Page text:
Falconer Biology Library
Falconer Biology Library was established in 1926 as the Library of the School of Biological Sciences when the school was organized. In September, 1949, when the Biological Sciences Division of Stanford University Libraries was created, the library’s name was changed to the Biological Sciences Library.
When the library was established in 1926, it was located in Jordan Hall, the original Zoology Building. This building had a 60-foot-high vestibule which was designed to display skeletons of large prehistoric animals, but because the space was needed for the library, the skeletons were never displayed there.
Frederic M. Falconer came to Stanford University in 1938, as the Assistant Librarian in the School of Biological Sciences. A native of Portland, Oregon, he came to Stanford from the Scripps Institution in Southern California for a temporary position, but stayed for 21 years, serving as the Chief Biological Sciences Librarian for the last ten years. Under Mr. Falconer’s direction, the library progressed from a loose collection of books to a well-organized library.
Following Mr. Falconer’s death in March, 1959, at the age of 46, the library was renamed the Frederic M. Falconer Biology Library on July 16, 1959. An endowed fund established in memory of Mr. Falconer supports the library’s collection development program. His wife Edith was also a longtime employee of the libraries at Stanford.
The library remained in Jordan Hall for 41 years, and although there were plans for a new biology library as early as 1960, it was not until the summer of 1967 that the library moved from Jordan Hall to its present location on the third floor of Herrin Hall. The mezzanine was added in 1980.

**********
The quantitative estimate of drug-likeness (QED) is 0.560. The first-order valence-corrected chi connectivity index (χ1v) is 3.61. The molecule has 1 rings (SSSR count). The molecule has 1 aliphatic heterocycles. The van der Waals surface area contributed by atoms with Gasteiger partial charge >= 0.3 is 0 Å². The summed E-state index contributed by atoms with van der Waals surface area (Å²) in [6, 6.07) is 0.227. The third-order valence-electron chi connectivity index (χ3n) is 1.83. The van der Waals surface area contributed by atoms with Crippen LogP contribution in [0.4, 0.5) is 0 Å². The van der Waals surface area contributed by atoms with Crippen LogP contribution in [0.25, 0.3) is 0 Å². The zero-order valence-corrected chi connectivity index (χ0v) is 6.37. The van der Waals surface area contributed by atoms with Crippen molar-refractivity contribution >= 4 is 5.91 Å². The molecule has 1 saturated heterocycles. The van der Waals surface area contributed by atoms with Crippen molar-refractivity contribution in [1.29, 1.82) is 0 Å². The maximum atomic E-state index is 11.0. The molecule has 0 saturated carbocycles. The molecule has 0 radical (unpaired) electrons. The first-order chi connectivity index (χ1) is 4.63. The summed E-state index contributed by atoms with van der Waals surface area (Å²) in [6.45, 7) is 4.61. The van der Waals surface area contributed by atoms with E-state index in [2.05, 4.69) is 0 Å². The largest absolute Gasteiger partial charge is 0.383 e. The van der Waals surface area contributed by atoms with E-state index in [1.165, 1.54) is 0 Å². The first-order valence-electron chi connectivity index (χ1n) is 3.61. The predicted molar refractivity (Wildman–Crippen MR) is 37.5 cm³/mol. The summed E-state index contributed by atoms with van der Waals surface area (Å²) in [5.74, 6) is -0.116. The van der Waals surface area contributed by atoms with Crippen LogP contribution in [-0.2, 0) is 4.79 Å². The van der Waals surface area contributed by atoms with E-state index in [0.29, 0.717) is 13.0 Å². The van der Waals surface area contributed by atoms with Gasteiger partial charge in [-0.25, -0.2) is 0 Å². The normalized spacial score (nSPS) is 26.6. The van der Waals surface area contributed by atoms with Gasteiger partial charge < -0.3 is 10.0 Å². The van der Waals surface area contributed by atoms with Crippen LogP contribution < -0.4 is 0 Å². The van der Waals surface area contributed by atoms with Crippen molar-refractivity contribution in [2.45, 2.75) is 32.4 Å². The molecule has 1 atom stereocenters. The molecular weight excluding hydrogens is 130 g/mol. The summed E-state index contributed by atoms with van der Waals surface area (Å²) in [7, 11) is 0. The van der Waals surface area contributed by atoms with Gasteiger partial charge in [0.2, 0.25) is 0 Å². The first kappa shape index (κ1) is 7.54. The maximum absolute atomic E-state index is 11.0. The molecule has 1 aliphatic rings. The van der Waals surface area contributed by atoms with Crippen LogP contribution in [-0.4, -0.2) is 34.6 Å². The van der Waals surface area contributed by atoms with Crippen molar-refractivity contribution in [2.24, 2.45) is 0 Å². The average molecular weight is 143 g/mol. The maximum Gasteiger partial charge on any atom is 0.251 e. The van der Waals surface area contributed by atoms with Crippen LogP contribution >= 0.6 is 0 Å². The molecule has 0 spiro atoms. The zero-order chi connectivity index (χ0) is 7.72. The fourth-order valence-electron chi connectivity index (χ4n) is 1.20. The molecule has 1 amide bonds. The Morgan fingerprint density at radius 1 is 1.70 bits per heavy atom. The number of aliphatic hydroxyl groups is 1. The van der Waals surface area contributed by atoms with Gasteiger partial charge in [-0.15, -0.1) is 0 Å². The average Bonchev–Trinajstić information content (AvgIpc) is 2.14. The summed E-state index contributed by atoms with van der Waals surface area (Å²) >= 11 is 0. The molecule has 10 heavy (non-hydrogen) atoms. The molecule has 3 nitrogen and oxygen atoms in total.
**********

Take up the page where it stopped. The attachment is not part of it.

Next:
Throughout Stanford’s history, there have been numerous libraries in the life sciences in addition to the three that survive today: Falconer Biology Library, the Miller Library at Hopkins Marine Station, and Lane Medical Library. A few of the libraries that no longer exist are described below.
The Anatomy Library was established around 1910 and it was located in the Anatomy Building (near the intersection of Roth Way and Campus Drive West). By 1950, its collection had grown to nearly 18,000 volumes. The Anatomy Library never had its own librarian, and Clara Manson of Lane Medical Library was among several people who selected books and organized the collection. The library was still active in 1960, but sometime later it was merged with Lane Library.
It is not known when the Bacteriology Library was established. Charles E. Clifton reported that when he arrived at Stanford as a new faculty member in 1929, the library already existed. In 1955, the name of the library was changed to the Medical Microbiology Library when the name of the Department of Bacteriology changed to the Department of Medical Microbiology. Like the Anatomy Library, the Medical Microbiology Library was still active in 1960, but sometime later it was merged with Lane Medical Library.
The Barbara Jordan Library of Birds was established around 1900, when David Starr Jordan donated a collection of books on birds in memory of his daughter, who had died of scarlet fever at the age of nine. The library, along with bird specimens, was maintained for some time in a room in the Department of Biology.